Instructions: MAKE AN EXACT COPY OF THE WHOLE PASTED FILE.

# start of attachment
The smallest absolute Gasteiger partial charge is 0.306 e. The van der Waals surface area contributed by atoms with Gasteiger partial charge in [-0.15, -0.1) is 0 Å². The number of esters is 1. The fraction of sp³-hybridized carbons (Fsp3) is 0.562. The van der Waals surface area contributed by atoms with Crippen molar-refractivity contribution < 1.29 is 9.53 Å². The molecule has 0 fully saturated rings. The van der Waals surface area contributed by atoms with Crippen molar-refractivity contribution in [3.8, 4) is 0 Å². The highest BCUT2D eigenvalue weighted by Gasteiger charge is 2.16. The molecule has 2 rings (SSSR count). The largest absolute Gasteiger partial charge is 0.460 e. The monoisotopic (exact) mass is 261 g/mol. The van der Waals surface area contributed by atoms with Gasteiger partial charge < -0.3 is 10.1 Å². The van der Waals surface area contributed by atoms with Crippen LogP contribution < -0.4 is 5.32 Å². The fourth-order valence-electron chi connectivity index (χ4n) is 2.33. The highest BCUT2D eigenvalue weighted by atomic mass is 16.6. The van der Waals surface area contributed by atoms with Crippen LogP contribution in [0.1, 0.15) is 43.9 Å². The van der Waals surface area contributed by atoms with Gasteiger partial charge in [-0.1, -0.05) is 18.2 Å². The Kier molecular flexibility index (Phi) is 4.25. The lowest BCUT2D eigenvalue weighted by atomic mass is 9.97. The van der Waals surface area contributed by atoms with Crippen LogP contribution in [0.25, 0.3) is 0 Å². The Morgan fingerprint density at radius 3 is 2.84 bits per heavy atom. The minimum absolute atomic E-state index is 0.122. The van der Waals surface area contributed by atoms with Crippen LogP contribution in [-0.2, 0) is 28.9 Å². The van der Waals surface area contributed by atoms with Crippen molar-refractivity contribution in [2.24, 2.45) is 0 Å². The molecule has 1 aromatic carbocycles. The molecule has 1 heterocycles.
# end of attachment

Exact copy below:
The smallest absolute Gasteiger partial charge is 0.306 e. The van der Waals surface area contributed by atoms with Gasteiger partial charge in [-0.15, -0.1) is 0 Å². The number of esters is 1. The fraction of sp³-hybridized carbons (Fsp3) is 0.562. The van der Waals surface area contributed by atoms with Crippen molar-refractivity contribution < 1.29 is 9.53 Å². The molecule has 0 fully saturated rings. The van der Waals surface area contributed by atoms with Crippen molar-refractivity contribution in [3.8, 4) is 0 Å². The highest BCUT2D eigenvalue weighted by Gasteiger charge is 2.16. The molecule has 2 rings (SSSR count). The largest absolute Gasteiger partial charge is 0.460 e. The monoisotopic (exact) mass is 261 g/mol. The van der Waals surface area contributed by atoms with Gasteiger partial charge < -0.3 is 10.1 Å². The van der Waals surface area contributed by atoms with Crippen LogP contribution < -0.4 is 5.32 Å². The fourth-order valence-electron chi connectivity index (χ4n) is 2.33. The highest BCUT2D eigenvalue weighted by atomic mass is 16.6. The van der Waals surface area contributed by atoms with Crippen LogP contribution in [0.1, 0.15) is 43.9 Å². The van der Waals surface area contributed by atoms with Gasteiger partial charge in [-0.1, -0.05) is 18.2 Å². The Kier molecular flexibility index (Phi) is 4.25. The lowest BCUT2D eigenvalue weighted by atomic mass is 9.97. The van der Waals surface area contributed by atoms with Crippen LogP contribution in [0.25, 0.3) is 0 Å². The Morgan fingerprint density at radius 3 is 2.84 bits per heavy atom. The minimum absolute atomic E-state index is 0.122. The van der Waals surface area contributed by atoms with Crippen LogP contribution in [-0.2, 0) is 28.9 Å². The van der Waals surface area contributed by atoms with Crippen molar-refractivity contribution in [2.24, 2.45) is 0 Å². The molecule has 1 aromatic carbocycles. The molecule has 1 heterocycles.